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ELECTION 2022

Where drinking water is as precious as gold

WESTERN
By Robert Amalemba | Jan 19th 2022 | 4 min read

Residents sieve water for drinking after fetching it from a nearby well in Budala village in Budalangi, Busia County. [Mumo Munuve, Standard]

Sandwiched between River Yala to the south, River Nzoia to the north and Lake Victoria to the west, Budala village in Budalang’i constituency has never lacked water... but there is hardly any to drink. Climate change has conspired with other forces of nature to poison the water in this area.

“Water safety has been affected by the recent backflow from Lake Victoria, which affected the larger parts of Bunyala South Ward,” says Joan Anyango, who has lived in the area since she was born in the 1980s.

Now, she has become a slave of water purifiers.

“I have to treat the water I fetch from the rivers, lake even boreholes,” she says. If she fails to treat the water, she has to deal with the medical consequences caused by contamination.

Joan is not alone. Nearly all the people in the region have to use water purifiers, but since they are expensive and many families cannot afford them, Red Cross staff distribute the sachets for free. For them, preventing water borne diseases is better than seeking treatment for them.

Two years ago, Lake Victoria waters rose to historic levels, leading to flooding. The floods hit Bunyala South Ward and other nearby settlements, sweeping away latrines and dumpsites and affecting the water pipeline and drainage system.

Lake Victoria Basin Commission has attributed the floods to “extraordinarily heavy rains” recorded in Budalang’i from April 2019 to early 2020.

According to the commission, the rains raised Lake Victoria’s water level up to a record 44 feet high, breaking a previous record set in 1964.

Josephine Juma also from Budala, said the flooding has made the situation so bad that parents and guardians have to treat water for bathing children or they get skin infections.

“We have equally suffered from other waterborne diseases like cholera, diarrhoea and typhoid because of drinking untreated water,” she said. “Virtually every water body around us is contaminated.”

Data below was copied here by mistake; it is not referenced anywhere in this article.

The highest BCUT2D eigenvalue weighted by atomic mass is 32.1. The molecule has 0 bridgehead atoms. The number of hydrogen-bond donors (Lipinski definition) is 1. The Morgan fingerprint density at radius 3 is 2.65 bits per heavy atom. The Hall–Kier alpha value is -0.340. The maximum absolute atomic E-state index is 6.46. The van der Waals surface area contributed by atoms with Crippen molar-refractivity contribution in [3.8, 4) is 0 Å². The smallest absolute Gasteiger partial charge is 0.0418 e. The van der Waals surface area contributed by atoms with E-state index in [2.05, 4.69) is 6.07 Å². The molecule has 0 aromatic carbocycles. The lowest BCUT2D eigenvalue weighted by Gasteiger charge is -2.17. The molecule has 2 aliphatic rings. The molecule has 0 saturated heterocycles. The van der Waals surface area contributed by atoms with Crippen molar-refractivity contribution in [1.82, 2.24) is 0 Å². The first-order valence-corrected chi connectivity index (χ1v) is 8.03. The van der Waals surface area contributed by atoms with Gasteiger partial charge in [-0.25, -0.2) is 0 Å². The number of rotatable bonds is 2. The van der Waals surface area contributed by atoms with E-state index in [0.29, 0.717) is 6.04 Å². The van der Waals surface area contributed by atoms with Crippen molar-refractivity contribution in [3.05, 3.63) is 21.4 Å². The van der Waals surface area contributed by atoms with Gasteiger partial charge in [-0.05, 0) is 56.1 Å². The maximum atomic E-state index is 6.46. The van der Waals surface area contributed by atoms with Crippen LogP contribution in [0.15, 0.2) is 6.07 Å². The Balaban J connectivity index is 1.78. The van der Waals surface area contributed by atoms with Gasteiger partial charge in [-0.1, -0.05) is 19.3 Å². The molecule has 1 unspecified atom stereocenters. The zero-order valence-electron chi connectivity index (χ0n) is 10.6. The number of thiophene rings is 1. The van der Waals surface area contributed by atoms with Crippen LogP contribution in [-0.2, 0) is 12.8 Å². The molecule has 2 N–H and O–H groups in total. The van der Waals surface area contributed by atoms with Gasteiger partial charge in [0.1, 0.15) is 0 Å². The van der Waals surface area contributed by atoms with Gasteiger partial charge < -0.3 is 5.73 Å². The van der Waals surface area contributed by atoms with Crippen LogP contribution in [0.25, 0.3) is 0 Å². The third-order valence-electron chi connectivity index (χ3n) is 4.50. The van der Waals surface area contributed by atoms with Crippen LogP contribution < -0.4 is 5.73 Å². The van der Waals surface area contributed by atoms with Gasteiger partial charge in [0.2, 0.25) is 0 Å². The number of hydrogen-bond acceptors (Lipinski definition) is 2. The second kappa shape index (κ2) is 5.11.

Statistics from the county indicate that there 72,800 cases of diarrhoea between January 2019 to April 2020 and another 16,847 cases of typhoid over the same period.

In August, the county built a water pumping station at a cost Sh20 million to boost access to clean, piped water to its 893,681 residents. The station can pump up to 80,000 litres per hour.

The county government also bought a water rig machine to drill boreholes.

“Our vision by 2026 is to upgrade all pumping water schemes to hybrid pumping systems and increase water storage from the current 2,485 cubic metres to 3,500 cubic metres,” reads the Busia water directorate website.

James Imwene, the county’s director for water acknowledges that there are challenges in getting clean, drinking water to the people of Bunyala South, especially due to the flooding.

A resident fetches water from a well in Budala village in Budalangi, Busia County. [Mumo Munuve, Standard]

“We try our best to have the water pumped to public institutions like hospitals, schools and churches. We have also built water kiosks in every ward to ensure those who are not connected to the metre get treated water,” he says.

To reduce cases of water contamination, the county government has also outlawed the digging of shallow wells. Its officers inspect all locations for sinking boreholes to ensure no one draws water from contaminated sources.

Dr Moses Osia, the executive in charge of water, says that the continuing flooding in Budalang’i has also affected the supply of power in the area, a scenario that also interfered with the pumping of water to homes.

All these challenges conspire to deny the families in Budalang’i guaranteed access to clean water.

But this is a problem that goes beyond Budalang’i.

Data from the United Nations International Children’s Emergency Fund (Unicef) reveals that 9.9 million Kenyans drink directly from contaminated surface water sources. Whereas this is bad enough for their health, it is made worse by the fact that an estimated five million people practice open defecation.

The saving grace is that significantly more Kenyans have access to safe drinking water (59 per cent). However, only 29 per cent have access to basic sanitation.

“Since 2000, access to safe drinking water has increased by 12 per cent, while access to basic sanitation has fallen by five per cent,” says Unicef in its latest report on the situation of water, sanitation and hygiene.

The report says safe drinking water, basic sanitation and good hygiene practices are essential for the survival of children. Evidence indicates that globally, better water, sanitation and hygiene can prevent the deaths of 297,000 children under the age of five every year.

But the report warns that achieving universal access to drinking water and sanitation by 2030 will be challenging given the current levels of investment, projected population growth and climate change.

“The growing population around water bodies and increased demand for water is complicating the situation of getting clean water for the people of Budalang’i,” says Musyola Pitalyse, a volunteer with an NGO working to ensure all the families in Budalang’i access clean drinking water.

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